Climate change poses serious, and potentially catastrophic, threats to human health and to the natural systems that underpin civilisation, with increasing impacts witnessed on a global scale in recent years. However, if the drivers and impacts of climate change are effectively addressed, there are substantial opportunities for climate action to benefit human health.
This report (PDF) summarises the evidence of how climate change mitigation actions could promote human health in the near term, through ‘co-benefits’. The main health co-benefits of climate mitigation or net-zero policies stem from actions to phase out fossil fuels, implement more energy-efficient housing, promote healthier dietary choices, and encourage more active travel (walking and cycling). Other benefits can accrue from providing healthy and productive employment opportunities and greater access to nature.
There may also be trade-offs and potential unintended consequences of climate action on human health, for example uncertainties around green technologies and jobs, and exporting negative health impacts to other countries and exacerbating inequalities.
The report makes four headline recommendations:
- Incorporating health into the climate narrative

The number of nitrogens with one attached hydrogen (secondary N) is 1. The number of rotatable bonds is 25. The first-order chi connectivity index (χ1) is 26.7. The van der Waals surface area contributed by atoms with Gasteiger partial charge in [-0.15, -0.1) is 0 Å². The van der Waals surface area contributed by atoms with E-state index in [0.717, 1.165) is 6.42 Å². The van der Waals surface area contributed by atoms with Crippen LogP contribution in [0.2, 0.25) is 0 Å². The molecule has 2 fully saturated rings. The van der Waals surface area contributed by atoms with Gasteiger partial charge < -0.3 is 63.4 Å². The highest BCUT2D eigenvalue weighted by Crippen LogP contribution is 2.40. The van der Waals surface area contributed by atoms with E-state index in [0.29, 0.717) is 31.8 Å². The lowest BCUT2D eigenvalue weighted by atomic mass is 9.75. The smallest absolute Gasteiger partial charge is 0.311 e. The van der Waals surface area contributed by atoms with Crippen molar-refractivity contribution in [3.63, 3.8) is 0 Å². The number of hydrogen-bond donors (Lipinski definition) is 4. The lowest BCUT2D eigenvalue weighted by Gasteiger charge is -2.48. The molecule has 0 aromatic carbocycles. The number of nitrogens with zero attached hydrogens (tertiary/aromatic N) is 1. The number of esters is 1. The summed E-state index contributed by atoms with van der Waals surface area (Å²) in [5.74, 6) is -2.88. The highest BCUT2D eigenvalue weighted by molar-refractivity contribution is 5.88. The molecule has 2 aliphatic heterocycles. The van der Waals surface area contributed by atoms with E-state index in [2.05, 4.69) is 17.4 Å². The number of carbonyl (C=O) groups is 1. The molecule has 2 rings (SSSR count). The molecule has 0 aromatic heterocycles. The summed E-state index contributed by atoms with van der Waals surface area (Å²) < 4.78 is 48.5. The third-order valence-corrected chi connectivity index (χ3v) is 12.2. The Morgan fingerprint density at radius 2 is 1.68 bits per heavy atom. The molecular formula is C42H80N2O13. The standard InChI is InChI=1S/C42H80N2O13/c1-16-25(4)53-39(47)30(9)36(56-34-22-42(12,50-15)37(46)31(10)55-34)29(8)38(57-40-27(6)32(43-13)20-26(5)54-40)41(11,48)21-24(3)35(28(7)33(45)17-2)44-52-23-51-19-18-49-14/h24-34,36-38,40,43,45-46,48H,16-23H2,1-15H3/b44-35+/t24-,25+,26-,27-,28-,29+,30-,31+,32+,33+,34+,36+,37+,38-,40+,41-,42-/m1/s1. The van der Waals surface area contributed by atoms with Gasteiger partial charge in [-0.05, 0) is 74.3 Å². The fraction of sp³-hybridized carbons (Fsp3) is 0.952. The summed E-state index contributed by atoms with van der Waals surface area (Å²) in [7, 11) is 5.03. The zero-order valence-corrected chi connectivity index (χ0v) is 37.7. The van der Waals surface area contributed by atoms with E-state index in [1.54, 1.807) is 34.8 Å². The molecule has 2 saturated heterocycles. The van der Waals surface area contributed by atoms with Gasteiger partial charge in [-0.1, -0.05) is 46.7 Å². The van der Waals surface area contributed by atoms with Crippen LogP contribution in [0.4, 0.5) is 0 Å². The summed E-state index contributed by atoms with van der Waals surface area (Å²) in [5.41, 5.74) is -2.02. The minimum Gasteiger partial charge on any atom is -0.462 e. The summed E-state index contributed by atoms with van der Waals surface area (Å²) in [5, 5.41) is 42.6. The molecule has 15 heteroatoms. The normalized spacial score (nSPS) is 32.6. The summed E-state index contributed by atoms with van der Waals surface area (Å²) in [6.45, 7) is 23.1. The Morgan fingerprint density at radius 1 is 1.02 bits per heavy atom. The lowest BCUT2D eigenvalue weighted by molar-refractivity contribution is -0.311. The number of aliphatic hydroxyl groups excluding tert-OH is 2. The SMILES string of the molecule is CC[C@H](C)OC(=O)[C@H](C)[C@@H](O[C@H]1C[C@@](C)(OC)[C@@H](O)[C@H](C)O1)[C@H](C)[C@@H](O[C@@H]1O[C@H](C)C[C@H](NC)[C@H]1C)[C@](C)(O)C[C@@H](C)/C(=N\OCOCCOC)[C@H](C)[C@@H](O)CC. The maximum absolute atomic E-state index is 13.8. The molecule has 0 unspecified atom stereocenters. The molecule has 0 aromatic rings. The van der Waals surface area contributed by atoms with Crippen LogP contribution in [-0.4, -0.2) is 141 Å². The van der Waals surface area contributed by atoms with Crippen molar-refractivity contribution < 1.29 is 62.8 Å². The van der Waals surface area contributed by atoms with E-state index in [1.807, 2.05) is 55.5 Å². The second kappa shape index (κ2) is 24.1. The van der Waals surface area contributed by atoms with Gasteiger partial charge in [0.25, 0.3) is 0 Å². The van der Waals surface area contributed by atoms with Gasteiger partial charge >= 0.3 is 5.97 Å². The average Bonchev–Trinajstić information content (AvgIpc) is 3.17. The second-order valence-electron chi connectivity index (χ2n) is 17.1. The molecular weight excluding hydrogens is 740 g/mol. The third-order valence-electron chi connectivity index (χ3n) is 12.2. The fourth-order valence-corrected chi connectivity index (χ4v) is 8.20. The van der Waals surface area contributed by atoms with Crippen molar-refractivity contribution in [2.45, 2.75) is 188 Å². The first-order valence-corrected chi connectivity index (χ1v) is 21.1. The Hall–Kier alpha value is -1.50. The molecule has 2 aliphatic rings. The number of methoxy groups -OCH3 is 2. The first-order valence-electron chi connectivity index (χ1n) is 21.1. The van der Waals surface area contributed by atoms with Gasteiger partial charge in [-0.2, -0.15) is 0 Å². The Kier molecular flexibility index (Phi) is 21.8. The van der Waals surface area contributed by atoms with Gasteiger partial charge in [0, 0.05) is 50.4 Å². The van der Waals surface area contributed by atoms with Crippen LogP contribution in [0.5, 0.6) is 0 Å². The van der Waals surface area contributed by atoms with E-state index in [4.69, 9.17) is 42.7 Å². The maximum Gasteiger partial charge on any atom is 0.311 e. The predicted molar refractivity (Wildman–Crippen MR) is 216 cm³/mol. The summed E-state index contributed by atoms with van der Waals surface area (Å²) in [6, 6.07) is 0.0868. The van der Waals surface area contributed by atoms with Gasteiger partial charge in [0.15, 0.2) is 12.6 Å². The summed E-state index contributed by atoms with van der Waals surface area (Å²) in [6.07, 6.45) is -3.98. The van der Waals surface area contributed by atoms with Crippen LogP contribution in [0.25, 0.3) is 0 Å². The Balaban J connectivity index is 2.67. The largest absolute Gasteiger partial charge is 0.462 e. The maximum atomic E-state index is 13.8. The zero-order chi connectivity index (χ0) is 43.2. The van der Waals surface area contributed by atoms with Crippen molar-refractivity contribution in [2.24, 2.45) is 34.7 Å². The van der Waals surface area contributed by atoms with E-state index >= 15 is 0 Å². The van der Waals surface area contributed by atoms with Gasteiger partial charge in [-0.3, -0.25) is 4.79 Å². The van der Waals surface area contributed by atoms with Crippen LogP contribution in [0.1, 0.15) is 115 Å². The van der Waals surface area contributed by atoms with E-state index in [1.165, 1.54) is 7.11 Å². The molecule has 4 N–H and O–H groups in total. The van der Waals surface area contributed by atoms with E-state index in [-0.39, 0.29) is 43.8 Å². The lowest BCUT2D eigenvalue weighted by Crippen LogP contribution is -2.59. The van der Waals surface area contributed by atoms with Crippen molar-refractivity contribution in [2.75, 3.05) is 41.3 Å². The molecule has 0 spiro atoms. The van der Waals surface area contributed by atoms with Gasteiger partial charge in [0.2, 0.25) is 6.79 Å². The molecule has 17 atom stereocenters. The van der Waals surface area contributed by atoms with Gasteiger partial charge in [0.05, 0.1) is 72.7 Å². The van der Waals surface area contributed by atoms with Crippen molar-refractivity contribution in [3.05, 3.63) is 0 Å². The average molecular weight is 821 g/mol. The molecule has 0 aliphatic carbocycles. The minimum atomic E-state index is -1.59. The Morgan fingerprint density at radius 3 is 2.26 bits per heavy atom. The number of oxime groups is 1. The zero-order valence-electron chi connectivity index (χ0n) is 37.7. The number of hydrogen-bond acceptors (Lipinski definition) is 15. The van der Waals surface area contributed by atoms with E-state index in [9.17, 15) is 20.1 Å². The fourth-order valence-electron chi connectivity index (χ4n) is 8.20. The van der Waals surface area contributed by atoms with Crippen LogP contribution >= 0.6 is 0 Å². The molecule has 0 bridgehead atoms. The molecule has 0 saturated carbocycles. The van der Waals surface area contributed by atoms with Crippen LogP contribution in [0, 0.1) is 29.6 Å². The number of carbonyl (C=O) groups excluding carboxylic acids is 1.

- Integrating climate adaptation and mitigation policies to benefit health
- Developing metrics to assess health impacts
- Promoting transdisciplinary systems approaches to address the complex interaction between climate change mitigation and health
Following its Presidency of COP26, the UK Government has an opportunity to take global leadership in promoting human health in all actions taken to address climate change, and to demonstrate the health gains which can accompany the net-zero transition.
As part of this project, a series of three roundtables were held. The meeting notes are listed here and do not necessarily represent the views of the Royal Society. The first roundtable ‘The Green Recovery’ (PDF) was held in March 2021. The second and third roundtables, focusing on ‘A just and healthy transition’ (PDF) to net-zero and ‘Behavioural change’ (PDF) respectively were held in May 2021.
Professor Sir Andy Haines FMedSci (project co-chair) explains how climate action could benefit human health in the near-term.
Explore some of the Royal Society's key work around climate change in the run up to COP26, the United Nations climate change conference.